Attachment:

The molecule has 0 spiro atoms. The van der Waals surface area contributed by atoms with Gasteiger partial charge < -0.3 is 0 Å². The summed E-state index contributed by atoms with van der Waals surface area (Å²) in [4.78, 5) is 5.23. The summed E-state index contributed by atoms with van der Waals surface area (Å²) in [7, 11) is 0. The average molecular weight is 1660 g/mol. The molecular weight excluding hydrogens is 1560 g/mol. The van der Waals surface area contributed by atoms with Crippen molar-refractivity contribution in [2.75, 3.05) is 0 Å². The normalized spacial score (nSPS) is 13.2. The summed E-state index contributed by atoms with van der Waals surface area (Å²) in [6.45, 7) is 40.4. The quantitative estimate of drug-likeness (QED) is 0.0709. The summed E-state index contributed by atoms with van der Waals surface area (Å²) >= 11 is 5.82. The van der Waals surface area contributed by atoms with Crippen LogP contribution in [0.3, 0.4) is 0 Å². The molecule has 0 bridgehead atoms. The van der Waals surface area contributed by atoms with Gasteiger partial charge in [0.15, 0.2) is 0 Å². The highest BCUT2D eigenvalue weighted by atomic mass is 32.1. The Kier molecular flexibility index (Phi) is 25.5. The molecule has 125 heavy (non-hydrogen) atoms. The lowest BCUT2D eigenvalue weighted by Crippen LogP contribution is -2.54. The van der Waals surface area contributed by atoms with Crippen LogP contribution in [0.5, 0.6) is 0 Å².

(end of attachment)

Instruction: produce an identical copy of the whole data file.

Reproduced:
The molecule has 0 spiro atoms. The van der Waals surface area contributed by atoms with Gasteiger partial charge < -0.3 is 0 Å². The summed E-state index contributed by atoms with van der Waals surface area (Å²) in [4.78, 5) is 5.23. The summed E-state index contributed by atoms with van der Waals surface area (Å²) in [7, 11) is 0. The average molecular weight is 1660 g/mol. The molecular weight excluding hydrogens is 1560 g/mol. The van der Waals surface area contributed by atoms with Crippen molar-refractivity contribution in [2.75, 3.05) is 0 Å². The normalized spacial score (nSPS) is 13.2. The summed E-state index contributed by atoms with van der Waals surface area (Å²) in [6.45, 7) is 40.4. The quantitative estimate of drug-likeness (QED) is 0.0709. The summed E-state index contributed by atoms with van der Waals surface area (Å²) >= 11 is 5.82. The van der Waals surface area contributed by atoms with Crippen LogP contribution in [0.3, 0.4) is 0 Å². The molecule has 0 bridgehead atoms. The van der Waals surface area contributed by atoms with Gasteiger partial charge in [0.15, 0.2) is 0 Å². The highest BCUT2D eigenvalue weighted by atomic mass is 32.1. The Kier molecular flexibility index (Phi) is 25.5. The molecule has 125 heavy (non-hydrogen) atoms. The lowest BCUT2D eigenvalue weighted by Crippen LogP contribution is -2.54. The van der Waals surface area contributed by atoms with Crippen LogP contribution in [0.5, 0.6) is 0 Å².